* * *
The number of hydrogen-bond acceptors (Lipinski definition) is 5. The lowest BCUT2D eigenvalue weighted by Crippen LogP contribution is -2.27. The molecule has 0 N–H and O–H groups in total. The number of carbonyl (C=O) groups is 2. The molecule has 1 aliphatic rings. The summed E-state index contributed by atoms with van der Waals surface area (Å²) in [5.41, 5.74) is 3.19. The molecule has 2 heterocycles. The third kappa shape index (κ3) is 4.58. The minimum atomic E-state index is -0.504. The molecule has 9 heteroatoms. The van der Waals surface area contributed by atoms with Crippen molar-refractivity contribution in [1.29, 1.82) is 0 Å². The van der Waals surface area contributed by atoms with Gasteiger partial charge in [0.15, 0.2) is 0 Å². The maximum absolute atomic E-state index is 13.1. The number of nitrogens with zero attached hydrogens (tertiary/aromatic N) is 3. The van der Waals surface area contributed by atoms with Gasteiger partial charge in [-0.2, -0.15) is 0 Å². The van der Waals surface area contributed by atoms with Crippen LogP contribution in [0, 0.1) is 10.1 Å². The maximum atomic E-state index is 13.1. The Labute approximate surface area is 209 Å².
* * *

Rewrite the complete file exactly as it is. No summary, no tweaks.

The number of hydrogen-bond acceptors (Lipinski definition) is 5. The lowest BCUT2D eigenvalue weighted by Crippen LogP contribution is -2.27. The molecule has 0 N–H and O–H groups in total. The number of carbonyl (C=O) groups is 2. The molecule has 1 aliphatic rings. The summed E-state index contributed by atoms with van der Waals surface area (Å²) in [5.41, 5.74) is 3.19. The molecule has 2 heterocycles. The third kappa shape index (κ3) is 4.58. The minimum atomic E-state index is -0.504. The molecule has 9 heteroatoms. The van der Waals surface area contributed by atoms with Crippen molar-refractivity contribution in [1.29, 1.82) is 0 Å². The van der Waals surface area contributed by atoms with Gasteiger partial charge in [0.15, 0.2) is 0 Å². The maximum absolute atomic E-state index is 13.1. The number of nitrogens with zero attached hydrogens (tertiary/aromatic N) is 3. The van der Waals surface area contributed by atoms with Gasteiger partial charge in [-0.2, -0.15) is 0 Å². The van der Waals surface area contributed by atoms with Crippen LogP contribution in [0, 0.1) is 10.1 Å². The maximum atomic E-state index is 13.1. The Labute approximate surface area is 209 Å².